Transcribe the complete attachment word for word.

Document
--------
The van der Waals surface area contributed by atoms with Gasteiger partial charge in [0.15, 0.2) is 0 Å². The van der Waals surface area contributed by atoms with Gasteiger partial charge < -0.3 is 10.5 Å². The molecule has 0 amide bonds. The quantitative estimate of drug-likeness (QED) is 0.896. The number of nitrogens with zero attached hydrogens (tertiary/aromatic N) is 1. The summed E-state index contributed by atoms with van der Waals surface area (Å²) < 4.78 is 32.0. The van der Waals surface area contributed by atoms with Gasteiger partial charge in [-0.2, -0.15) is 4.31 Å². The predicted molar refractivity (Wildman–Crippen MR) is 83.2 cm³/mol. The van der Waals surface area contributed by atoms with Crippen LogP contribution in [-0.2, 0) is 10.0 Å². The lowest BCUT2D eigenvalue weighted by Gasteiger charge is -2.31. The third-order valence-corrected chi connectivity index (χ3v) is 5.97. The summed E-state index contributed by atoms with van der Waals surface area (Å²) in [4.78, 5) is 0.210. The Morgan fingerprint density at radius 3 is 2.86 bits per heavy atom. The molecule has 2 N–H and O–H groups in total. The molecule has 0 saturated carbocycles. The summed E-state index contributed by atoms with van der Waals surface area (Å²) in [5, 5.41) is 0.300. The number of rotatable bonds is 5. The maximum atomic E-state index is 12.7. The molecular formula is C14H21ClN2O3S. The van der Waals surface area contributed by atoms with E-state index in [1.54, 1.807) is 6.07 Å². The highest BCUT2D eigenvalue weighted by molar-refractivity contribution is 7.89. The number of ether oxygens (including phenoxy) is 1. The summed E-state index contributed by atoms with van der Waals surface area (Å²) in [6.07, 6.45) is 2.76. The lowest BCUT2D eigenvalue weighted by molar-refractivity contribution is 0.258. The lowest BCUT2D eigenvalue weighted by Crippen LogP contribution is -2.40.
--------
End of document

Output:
The van der Waals surface area contributed by atoms with Gasteiger partial charge in [0.15, 0.2) is 0 Å². The van der Waals surface area contributed by atoms with Gasteiger partial charge < -0.3 is 10.5 Å². The molecule has 0 amide bonds. The quantitative estimate of drug-likeness (QED) is 0.896. The number of nitrogens with zero attached hydrogens (tertiary/aromatic N) is 1. The summed E-state index contributed by atoms with van der Waals surface area (Å²) < 4.78 is 32.0. The van der Waals surface area contributed by atoms with Gasteiger partial charge in [-0.2, -0.15) is 4.31 Å². The predicted molar refractivity (Wildman–Crippen MR) is 83.2 cm³/mol. The van der Waals surface area contributed by atoms with Crippen LogP contribution in [-0.2, 0) is 10.0 Å². The lowest BCUT2D eigenvalue weighted by Gasteiger charge is -2.31. The third-order valence-corrected chi connectivity index (χ3v) is 5.97. The summed E-state index contributed by atoms with van der Waals surface area (Å²) in [4.78, 5) is 0.210. The Morgan fingerprint density at radius 3 is 2.86 bits per heavy atom. The molecule has 2 N–H and O–H groups in total. The molecule has 0 saturated carbocycles. The summed E-state index contributed by atoms with van der Waals surface area (Å²) in [5, 5.41) is 0.300. The number of rotatable bonds is 5. The maximum atomic E-state index is 12.7. The molecular formula is C14H21ClN2O3S. The van der Waals surface area contributed by atoms with E-state index in [1.54, 1.807) is 6.07 Å². The highest BCUT2D eigenvalue weighted by molar-refractivity contribution is 7.89. The number of ether oxygens (including phenoxy) is 1. The summed E-state index contributed by atoms with van der Waals surface area (Å²) in [6.07, 6.45) is 2.76. The lowest BCUT2D eigenvalue weighted by molar-refractivity contribution is 0.258. The lowest BCUT2D eigenvalue weighted by Crippen LogP contribution is -2.40.